International demand for Australian lamb continued to strengthen in September, with exports reaching the highest monthly volume on record at 21,084 tonnes.
All major markets contributed to the growth in lamb exports, led by the Middle East, US and China.
Trade to Middle Eastern customer countries surged 32pc year-on-year during September, to 6100t, while shipments to the US were up 34pc to 4263t. Demand from China also remained strong, with export volumes reaching 3824t for the month, – up 14pc on the same time last year.
Mutton exports also showed solid growth in September, rising 17pc, year-on-year.
The EU was one of the few key markets that registered a decline in lamb exports in September, with volumes back 24pc year-on-year, to 755t. That was likely due to strong domestic lamb production in the UK over the past couple of months, which saw Australian lamb shipments fall 19pc in September to 660t.
Lamb exports to Papua New Guinea, Japan and Canada totalled 885t (up 5pc), 741t (up 36pc) and 559t (up 25pc), respectively.
Calendar year to date, chilled and frozen lamb exports have now reached 173,028t, up 13pc on the same nine months last year.
With such high export volumes at this stage of the year, it seems increasingly likely that supplies will tighten over the coming months and particularly into 2015, MLA suggests.
Strength in US trade
Most of the increase in trade into the US was in frozen legs, although higher volumes were also recorded for chilled legs and frozen shoulders.
Trade to the US for the 2014 calendar year to date has now reached 33,624t – currently the largest individual country for Australian lamb exports. The mutton trade to the US was also larger year-on-year during September, with broken carcases and legs making up the bulk of the volume and all of the actual growth. Mutton exports reached 832t, bringing the year-to-date total to 8401t – 22pc higher than the same period in 2013.
While Australian lamb exports to the Middle East jumped 32pc on last year during September, mutton shipments were considerably higher, being up 168pc to on 4121t.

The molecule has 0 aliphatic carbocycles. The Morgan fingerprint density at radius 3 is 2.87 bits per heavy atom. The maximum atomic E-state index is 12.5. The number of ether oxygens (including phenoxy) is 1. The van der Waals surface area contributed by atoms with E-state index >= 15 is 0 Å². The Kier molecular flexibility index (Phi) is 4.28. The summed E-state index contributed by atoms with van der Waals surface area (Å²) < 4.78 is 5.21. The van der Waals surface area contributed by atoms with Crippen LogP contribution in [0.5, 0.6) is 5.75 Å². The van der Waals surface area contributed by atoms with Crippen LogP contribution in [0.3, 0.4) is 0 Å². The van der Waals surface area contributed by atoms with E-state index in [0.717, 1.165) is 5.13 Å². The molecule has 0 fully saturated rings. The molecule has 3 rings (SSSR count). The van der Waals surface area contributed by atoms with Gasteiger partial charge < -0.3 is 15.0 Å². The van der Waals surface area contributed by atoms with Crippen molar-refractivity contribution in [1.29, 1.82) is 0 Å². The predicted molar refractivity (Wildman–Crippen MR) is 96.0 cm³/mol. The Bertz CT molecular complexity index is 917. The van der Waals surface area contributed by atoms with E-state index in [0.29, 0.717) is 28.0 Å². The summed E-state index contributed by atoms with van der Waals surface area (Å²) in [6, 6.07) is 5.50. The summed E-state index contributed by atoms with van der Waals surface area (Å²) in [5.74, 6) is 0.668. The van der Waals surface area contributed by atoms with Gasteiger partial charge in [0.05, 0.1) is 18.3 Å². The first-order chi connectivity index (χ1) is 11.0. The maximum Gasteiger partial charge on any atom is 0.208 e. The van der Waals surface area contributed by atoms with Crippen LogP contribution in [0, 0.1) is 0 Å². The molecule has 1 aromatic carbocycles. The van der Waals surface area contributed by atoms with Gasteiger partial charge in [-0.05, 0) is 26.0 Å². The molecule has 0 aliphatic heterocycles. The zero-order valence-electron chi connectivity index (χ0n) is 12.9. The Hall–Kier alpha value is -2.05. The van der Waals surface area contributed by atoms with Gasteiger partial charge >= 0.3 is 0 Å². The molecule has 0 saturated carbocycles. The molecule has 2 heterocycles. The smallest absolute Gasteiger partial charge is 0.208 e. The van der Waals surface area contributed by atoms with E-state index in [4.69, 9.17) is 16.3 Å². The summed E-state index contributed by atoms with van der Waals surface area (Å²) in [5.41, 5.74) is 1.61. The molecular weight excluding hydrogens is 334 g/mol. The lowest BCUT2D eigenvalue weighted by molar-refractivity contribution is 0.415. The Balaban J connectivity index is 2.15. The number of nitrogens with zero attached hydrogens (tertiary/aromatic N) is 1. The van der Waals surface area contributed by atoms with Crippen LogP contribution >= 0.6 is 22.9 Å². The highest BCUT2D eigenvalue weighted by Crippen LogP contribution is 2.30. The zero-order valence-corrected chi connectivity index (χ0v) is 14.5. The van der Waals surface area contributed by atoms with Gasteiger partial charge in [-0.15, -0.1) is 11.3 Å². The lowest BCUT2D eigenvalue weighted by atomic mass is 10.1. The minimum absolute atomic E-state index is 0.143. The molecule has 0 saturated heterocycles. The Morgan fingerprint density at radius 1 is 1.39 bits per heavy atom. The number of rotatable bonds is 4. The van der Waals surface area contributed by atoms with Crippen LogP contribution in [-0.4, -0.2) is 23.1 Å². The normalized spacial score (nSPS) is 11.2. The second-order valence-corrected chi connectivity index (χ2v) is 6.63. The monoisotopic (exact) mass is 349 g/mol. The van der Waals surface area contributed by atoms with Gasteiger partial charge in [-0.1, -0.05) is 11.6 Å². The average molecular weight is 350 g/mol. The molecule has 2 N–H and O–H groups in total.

Export growth was recorded almost across the board, in terms of major lamb and mutton cuts and destinations, with the lamb trade to Bahrain the only large market to record a lower volume than last year.
Jordan was the largest lamb market in the region, accounting for 1755t, followed by the UAE, Qatar, Bahrain and Saudi Arabia. Whole carcases remain the dominant form of lamb traded (4012t, or 66pc of lamb exports to the region), with a large proportion of these chilled and airfreighted. Of the total volume of lamb exported to the Middle East in September, 72pc was chilled, to better align with the markets’ preference for ‘fresh.’
For mutton, Saudi Arabia was the largest market, with 1526t, followed by the UAE, Kuwait and Oman. Mutton is generally frozen, in contrast to the chilled lamb trade, and whole carcases (1921t) and legs (1530t) accounted for 82p of the total September volume.
Strong growth in mutton
During September, Australian mutton exports continued to rise, increasing 39pc compared to August and 17pc higher than the same time last year, at 15,144 tonnes.
For the first nine months of the year, mutton shipments have reached 129,053t, up 9pc from the corresponding period in 2013, with greater demand across most export markets, particularly throughout Asia and the Middle East.
China accounted for the majority of Australian mutton shipments in September, with 27pc of total market share, at 4137t – 71pc higher month-on-month, yet easing 23pc compared with last year.
The second largest export destination for Australian mutton was the Middle East, receiving 4121t for the month, more than double last year’s volume and 38pc above the five-year average.
Mutton exports to Malaysia totalled 1426t in September, up 32pc on the previous month and 22pc above the same time in 2013, while shipments to Taiwan were up 83pc on August and more than doubled year-on-year, at 903t. The US also continued its gains during the month, taking 832t, up 6pc on the corresponding month last year and increasing 3pc on the five-year average.
While international demand has been strong, sheep slaughter has been at high levels, partly due to the strong prices, which has fuelled the high export volumes. Going forward, given the prolonged high sheep slaughter this year, a slowdown is anticipated during 2015, subsequently resulting in lower export volumes.